Covid-19 is causing researchers to look closely at a problem that has challenged the medical community for decades: the overtreatment and unnecessary treatment of patients. There is the fact that the pandemic caused major health setbacks for non-covid patients who have had to make decisions to avoid or postpone tests and treatments for a variety of illnesses. Alternatively there are cases in which no harm was done by delays or cancellations, and medical experts can reevaluate whether those procedures are truly necessary.
Overtreatment causes unnecessary suffering and billions of dollars in unnecessary health care costs, as evidenced in past studies. According to researcher Allison Oakes, this is the first time there has been a database of this size to compare patients who received a particular test or treatment with those who did not.
Oakes was a principal author of an October paper in Health Affairs by the Research Consortium for Health Care Value Assessment. The paper noted that covid provided an important new measurement — examining outcomes for patients who received treatment before hospitals canceled care because of covid and those who had their care canceled. Treatment that was done less often included colonoscopies done on patients older than age 85; hemoglobin blood work for Type 2 diabetes patients; semi-elective surgeries, such as knee arthroscopy for articular cartilage surgery; and yearly dental X-rays. All were done less often because of covid, Oakes said.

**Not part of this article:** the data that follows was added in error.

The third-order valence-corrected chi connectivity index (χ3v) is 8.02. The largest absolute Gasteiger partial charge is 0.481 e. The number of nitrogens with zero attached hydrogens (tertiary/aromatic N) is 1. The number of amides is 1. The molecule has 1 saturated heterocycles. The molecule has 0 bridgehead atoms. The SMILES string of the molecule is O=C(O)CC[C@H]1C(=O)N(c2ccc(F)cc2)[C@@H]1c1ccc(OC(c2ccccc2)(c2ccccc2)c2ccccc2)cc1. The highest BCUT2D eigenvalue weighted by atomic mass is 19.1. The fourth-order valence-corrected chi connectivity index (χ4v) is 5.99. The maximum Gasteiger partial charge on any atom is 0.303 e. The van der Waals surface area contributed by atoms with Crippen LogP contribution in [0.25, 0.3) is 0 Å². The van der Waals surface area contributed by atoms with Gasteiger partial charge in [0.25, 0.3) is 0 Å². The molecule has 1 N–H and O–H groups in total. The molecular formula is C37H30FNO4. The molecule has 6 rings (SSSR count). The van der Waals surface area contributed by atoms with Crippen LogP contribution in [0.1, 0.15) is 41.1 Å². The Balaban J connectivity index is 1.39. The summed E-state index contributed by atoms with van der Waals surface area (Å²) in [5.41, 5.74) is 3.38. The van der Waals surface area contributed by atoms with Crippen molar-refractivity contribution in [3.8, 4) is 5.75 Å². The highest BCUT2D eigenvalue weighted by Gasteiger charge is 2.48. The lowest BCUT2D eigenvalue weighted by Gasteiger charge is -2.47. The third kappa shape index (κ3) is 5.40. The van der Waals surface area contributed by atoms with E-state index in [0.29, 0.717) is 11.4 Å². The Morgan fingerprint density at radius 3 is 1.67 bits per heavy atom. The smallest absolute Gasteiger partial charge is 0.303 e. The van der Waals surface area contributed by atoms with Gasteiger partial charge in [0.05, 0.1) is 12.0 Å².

“There are two sides of the pie: low-value care and care that people get in trouble if they don’t get,” said Oakes, who expects researchers to take advantage of all the data provided from covid on “both types of care.”
One recent study examined Veterans Affairs patients who cancelled elective surgeries because of covid. The study found they were no more likely to visit hospital emergency departments than patients who had undergone those surgeries in 2018.
Dr. Heather Lyu of Brigham and Women’s Hospital and Harvard Medical School said testing and care was reduced or cancelled by patients’ fears because of the fear of contracting covid in a medical setting and because medical facilities and staffers were fighting just to keep up with covid cases.
“There are some procedures, tests, and exams that cannot be delayed in any situation,” Lyu said in an email. As an example, she highlighted the screening, surveillance and treatment of cancer patients.
However, she said other tests and treatments can be delayed or canceled without negative effects. Lyu oversaw a 2017 survey of 2,000 physicians, with half the doctors saying the percentage of unnecessary medical care was higher than 20.6% and half saying it was lower.